Paul Scholes column

With the Premier League over for another year, here are my end of season awards
Heysel disaster 30th anniversary: Liverpool have seen too much tragedy to forget fateful day in Belgium

Liverpool have seen too much tragedy to forget Heysel

Thirty years ago, 39 fans waiting to watch a European Cup final died as a result of a fatal cocktail of circumstances. Ian Herbert looks at how a club dealt with this tragedy
Amir Khan vs Chris Algieri: Khan’s audition for Floyd Mayweather may turn into a no-win situation, says Frank Warren

Khan’s audition for Mayweather may turn into a no-win situation

The Bolton fighter could be damned if he dazzles and damned if he doesn’t against Algieri, the man last seen being decked six times by Pacquiao, says Frank Warren
Blundering Tony Blair quits as Middle East peace envoy – only Israel will miss him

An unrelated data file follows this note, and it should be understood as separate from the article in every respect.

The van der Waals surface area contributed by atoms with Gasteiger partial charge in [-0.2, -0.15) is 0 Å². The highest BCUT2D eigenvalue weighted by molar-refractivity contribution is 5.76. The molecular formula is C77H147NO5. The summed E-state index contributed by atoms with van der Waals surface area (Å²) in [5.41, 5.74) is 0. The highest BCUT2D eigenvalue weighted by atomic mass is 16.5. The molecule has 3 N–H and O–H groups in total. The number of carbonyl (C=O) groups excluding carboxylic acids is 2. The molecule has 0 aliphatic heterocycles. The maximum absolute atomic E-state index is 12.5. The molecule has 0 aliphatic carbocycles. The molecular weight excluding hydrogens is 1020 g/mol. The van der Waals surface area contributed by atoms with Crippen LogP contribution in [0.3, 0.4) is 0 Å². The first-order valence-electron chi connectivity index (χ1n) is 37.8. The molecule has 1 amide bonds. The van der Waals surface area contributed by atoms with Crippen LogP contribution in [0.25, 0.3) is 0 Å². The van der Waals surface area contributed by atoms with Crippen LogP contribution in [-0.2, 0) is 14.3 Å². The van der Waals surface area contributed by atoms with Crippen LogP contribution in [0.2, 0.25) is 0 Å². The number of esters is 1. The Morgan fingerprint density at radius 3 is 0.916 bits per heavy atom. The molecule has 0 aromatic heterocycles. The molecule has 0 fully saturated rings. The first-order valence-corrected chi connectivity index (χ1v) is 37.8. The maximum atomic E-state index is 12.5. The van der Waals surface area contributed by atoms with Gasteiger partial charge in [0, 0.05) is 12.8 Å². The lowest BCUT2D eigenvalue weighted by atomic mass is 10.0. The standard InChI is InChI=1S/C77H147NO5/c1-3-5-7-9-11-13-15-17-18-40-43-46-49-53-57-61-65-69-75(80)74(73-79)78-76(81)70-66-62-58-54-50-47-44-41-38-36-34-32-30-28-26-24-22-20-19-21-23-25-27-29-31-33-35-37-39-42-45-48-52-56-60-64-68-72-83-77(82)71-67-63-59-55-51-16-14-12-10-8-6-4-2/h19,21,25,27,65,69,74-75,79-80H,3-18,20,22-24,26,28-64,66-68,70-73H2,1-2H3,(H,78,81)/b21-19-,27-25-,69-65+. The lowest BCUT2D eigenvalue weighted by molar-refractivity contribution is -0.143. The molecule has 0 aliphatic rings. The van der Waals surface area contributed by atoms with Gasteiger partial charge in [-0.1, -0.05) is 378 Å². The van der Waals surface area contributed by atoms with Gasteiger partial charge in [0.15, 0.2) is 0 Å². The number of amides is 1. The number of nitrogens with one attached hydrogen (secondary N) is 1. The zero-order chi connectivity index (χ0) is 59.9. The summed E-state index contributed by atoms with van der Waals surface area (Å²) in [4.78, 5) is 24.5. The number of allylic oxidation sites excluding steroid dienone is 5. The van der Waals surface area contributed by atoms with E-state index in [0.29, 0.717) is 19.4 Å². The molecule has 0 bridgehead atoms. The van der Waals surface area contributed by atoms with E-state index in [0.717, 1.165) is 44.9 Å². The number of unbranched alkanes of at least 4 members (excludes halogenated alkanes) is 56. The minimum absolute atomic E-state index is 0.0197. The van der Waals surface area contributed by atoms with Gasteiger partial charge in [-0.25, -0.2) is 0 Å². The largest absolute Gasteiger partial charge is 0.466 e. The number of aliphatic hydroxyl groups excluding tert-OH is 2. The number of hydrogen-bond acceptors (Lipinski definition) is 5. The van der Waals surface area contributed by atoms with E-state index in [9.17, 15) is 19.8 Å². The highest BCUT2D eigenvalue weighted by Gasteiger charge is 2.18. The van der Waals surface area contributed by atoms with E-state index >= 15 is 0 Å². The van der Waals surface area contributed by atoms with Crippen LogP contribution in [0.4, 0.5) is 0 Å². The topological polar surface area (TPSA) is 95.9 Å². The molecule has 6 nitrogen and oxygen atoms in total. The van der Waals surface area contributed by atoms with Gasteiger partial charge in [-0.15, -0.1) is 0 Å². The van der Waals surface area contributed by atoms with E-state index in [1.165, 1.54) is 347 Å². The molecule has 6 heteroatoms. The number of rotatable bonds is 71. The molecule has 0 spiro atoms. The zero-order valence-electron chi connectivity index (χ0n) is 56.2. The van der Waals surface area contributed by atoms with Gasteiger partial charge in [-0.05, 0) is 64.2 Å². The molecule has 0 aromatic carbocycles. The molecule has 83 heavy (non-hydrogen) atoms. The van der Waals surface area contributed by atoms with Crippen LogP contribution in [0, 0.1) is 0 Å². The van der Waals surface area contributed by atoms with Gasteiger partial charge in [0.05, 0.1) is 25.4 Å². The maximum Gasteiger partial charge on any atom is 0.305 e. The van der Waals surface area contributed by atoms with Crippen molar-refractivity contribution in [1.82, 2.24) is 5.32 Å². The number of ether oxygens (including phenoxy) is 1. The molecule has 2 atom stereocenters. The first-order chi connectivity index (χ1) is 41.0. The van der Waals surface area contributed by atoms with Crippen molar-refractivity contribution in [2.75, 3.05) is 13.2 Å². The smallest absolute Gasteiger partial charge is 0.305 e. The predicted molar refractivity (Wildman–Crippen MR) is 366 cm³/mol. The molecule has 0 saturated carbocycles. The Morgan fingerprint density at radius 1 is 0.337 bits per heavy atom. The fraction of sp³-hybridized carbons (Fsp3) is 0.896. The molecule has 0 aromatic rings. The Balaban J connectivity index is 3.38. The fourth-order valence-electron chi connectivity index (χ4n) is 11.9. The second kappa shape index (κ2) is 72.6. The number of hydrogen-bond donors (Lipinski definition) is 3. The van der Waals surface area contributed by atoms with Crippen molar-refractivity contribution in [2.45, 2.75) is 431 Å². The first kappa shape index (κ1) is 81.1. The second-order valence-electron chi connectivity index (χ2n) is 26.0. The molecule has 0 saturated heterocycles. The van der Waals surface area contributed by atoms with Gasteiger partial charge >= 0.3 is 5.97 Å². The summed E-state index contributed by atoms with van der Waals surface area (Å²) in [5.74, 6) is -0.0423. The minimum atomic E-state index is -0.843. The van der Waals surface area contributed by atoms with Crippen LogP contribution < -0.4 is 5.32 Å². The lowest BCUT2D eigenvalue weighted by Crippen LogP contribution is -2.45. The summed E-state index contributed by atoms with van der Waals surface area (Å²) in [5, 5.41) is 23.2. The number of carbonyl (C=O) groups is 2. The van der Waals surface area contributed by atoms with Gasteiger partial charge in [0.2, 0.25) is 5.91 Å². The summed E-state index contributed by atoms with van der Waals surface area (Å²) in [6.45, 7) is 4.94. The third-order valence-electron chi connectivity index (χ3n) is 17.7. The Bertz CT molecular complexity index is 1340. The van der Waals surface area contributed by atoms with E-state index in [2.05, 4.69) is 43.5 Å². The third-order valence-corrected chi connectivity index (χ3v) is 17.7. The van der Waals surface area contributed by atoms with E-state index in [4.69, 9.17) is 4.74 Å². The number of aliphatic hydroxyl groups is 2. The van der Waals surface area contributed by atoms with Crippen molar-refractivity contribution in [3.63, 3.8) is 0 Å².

Blundering Blair quits as Middle East peace envoy – only Israel will miss him

For Arabs – and for Britons who lost their loved ones in his shambolic war in Iraq – his appointment was an insult, says Robert Fisk
Fifa corruption arrests: All hail the Feds for riding to football's rescue

Fifa corruption arrests

All hail the Feds for riding to football's rescue, says Ian Herbert
Isis in Syria: The Kurdish enclave still resisting the tyranny of President Assad and militant fighters

The Kurdish enclave still resisting the tyranny of Assad and Isis

In Syrian Kurdish cantons along the Turkish border, the progressive aims of the 2011 uprising are being enacted despite the war. Patrick Cockburn returns to Amuda
How I survived Cambodia's Killing Fields: Acclaimed surgeon SreyRam Kuy celebrates her mother's determination to escape the US

How I survived Cambodia's Killing Fields

Acclaimed surgeon SreyRam Kuy celebrates her mother's determination to escape to the US
Stephen Mangan interview: From posh buffoon to pregnant dad, the actor has quite a range

How Stephen Mangan got his range

Posh buffoon, hapless writer, pregnant dad - Mangan is certainly a versatile actor